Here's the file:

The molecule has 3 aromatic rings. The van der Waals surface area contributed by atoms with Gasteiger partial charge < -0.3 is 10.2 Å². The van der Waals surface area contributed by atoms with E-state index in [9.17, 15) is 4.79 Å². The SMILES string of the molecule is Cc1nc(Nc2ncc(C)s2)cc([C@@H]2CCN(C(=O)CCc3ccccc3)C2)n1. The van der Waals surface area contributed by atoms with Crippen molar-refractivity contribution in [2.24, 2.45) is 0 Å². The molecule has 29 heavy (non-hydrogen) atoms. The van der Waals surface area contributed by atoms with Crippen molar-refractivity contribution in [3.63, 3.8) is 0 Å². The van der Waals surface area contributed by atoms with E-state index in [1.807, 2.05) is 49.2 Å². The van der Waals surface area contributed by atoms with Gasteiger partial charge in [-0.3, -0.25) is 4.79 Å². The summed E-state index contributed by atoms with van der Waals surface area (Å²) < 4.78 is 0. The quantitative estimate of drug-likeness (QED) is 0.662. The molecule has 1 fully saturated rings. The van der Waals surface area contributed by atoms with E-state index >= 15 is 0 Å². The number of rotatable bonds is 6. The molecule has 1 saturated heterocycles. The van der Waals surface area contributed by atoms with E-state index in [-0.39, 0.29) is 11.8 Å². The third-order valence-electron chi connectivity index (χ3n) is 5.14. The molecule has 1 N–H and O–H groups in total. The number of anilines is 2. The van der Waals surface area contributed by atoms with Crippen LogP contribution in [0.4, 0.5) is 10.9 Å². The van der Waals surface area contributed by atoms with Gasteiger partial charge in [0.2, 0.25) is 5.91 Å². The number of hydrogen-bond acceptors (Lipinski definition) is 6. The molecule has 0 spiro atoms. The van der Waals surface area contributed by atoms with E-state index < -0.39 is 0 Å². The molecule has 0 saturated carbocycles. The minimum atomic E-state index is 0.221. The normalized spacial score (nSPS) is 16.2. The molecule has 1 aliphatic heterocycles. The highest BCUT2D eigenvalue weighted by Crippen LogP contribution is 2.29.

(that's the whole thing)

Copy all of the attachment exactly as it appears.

The molecule has 3 aromatic rings. The van der Waals surface area contributed by atoms with Gasteiger partial charge < -0.3 is 10.2 Å². The van der Waals surface area contributed by atoms with E-state index in [9.17, 15) is 4.79 Å². The SMILES string of the molecule is Cc1nc(Nc2ncc(C)s2)cc([C@@H]2CCN(C(=O)CCc3ccccc3)C2)n1. The van der Waals surface area contributed by atoms with Crippen molar-refractivity contribution in [2.24, 2.45) is 0 Å². The molecule has 29 heavy (non-hydrogen) atoms. The van der Waals surface area contributed by atoms with Crippen molar-refractivity contribution in [3.63, 3.8) is 0 Å². The van der Waals surface area contributed by atoms with E-state index in [1.807, 2.05) is 49.2 Å². The van der Waals surface area contributed by atoms with Gasteiger partial charge in [-0.3, -0.25) is 4.79 Å². The summed E-state index contributed by atoms with van der Waals surface area (Å²) < 4.78 is 0. The quantitative estimate of drug-likeness (QED) is 0.662. The molecule has 1 fully saturated rings. The van der Waals surface area contributed by atoms with E-state index >= 15 is 0 Å². The number of rotatable bonds is 6. The molecule has 1 saturated heterocycles. The van der Waals surface area contributed by atoms with E-state index in [-0.39, 0.29) is 11.8 Å². The third-order valence-electron chi connectivity index (χ3n) is 5.14. The molecule has 1 N–H and O–H groups in total. The number of anilines is 2. The van der Waals surface area contributed by atoms with Crippen LogP contribution in [0.4, 0.5) is 10.9 Å². The van der Waals surface area contributed by atoms with Gasteiger partial charge in [0.2, 0.25) is 5.91 Å². The number of hydrogen-bond acceptors (Lipinski definition) is 6. The molecule has 0 spiro atoms. The van der Waals surface area contributed by atoms with E-state index < -0.39 is 0 Å². The molecule has 0 saturated carbocycles. The minimum atomic E-state index is 0.221. The normalized spacial score (nSPS) is 16.2. The molecule has 1 aliphatic heterocycles. The highest BCUT2D eigenvalue weighted by Crippen LogP contribution is 2.29.